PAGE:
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Donation After Cardiac Death Heart Transplantation: The New Frontier

Thursday, May 30, 2019

Khorsandi M, Curry P, Messer S. Donation After Cardiac Death Heart Transplantation: The New Frontier. May 2019. doi:10.25373/ctsnet.8178686.

Simon Messer, a specialist trainee registrar in cardiothoracic surgery and a researcher on heart donation after cardiac death (DCD) at the Royal Papworth Hospital in the UK, presents his center’s experience on DCD heart transplantation as means of increasing the donor pool and reducing the waiting times for heart transplant recipients.

This lecture was presented during the Glasgow Cardiopulmonary Transplantation and Mechanical Circulatory Support Symposium, a one-day symposium held at the Golden Jubilee National Hospital in Glasgow, UK.


Thanks for this exciting concept.However any organ can only be retrieved after brain Death of a patient. so I am confused or could not understand the difference between DBD &DCD transplant .Could you please explain to clarify it further .Congratulations and history is rewritten in transplant surgery!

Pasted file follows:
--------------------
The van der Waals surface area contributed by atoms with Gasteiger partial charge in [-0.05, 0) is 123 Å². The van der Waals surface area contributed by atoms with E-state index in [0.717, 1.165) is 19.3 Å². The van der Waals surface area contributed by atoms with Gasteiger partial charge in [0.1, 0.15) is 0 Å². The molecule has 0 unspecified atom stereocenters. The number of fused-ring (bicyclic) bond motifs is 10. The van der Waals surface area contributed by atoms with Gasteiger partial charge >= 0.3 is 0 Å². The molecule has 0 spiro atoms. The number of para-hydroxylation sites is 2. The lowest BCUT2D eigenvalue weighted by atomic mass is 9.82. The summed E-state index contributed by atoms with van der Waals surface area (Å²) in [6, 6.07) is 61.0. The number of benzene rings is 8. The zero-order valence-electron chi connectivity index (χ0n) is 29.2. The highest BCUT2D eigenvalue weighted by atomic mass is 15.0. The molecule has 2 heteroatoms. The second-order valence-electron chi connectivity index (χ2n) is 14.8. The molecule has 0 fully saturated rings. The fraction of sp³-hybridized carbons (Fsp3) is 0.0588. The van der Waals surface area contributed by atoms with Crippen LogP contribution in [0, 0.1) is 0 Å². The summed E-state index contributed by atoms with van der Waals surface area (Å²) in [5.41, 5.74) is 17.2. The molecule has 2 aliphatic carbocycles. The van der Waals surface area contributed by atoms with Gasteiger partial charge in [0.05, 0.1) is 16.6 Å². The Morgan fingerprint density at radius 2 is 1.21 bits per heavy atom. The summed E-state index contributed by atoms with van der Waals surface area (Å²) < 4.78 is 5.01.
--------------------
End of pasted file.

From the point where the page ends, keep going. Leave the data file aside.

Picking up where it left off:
Dr. Mishra many thanks for your enquiry. DCD heart procurement is indeed a very exciting and relatively new approach to increasing the donor pool for heart transplantation. Traditionally DBD donors meet criteria for brainstem death (e.g. absent corneal reflexes, no respiratory effort after sedation wean etc) vs. DCD donors who do not necessarily meet the brainstem death criteria (however, may still have severe irreversible cerebral damage) but do not have any realistic prospect of recovery and are "expected to go into cardiac arrest" (Category III DCD Maastricht criteria) due to the severity of their disease and remain on plenty of haemodynamic and respiratory support, but their heart (+/- other organs) is intact and is suitable for transplantation. In such cases when the consent is obtained, in a controlled environment (i.e. the ICU/operating theatre depending on local protocol) all support is weaned off which would, in most cases, lead to an agonal phase of circulation (hypotension) and eventually cardiac arrest. Following mechanical circulatory arrest (of usually of about 5 min depending on local protocol) the surgical team immediately open the chest and procure the heart (the direct DCD procurement technique) and placed on an organ care system device to resume perfusion or using normothermic regional perfusion (NRP) as per presentation above.

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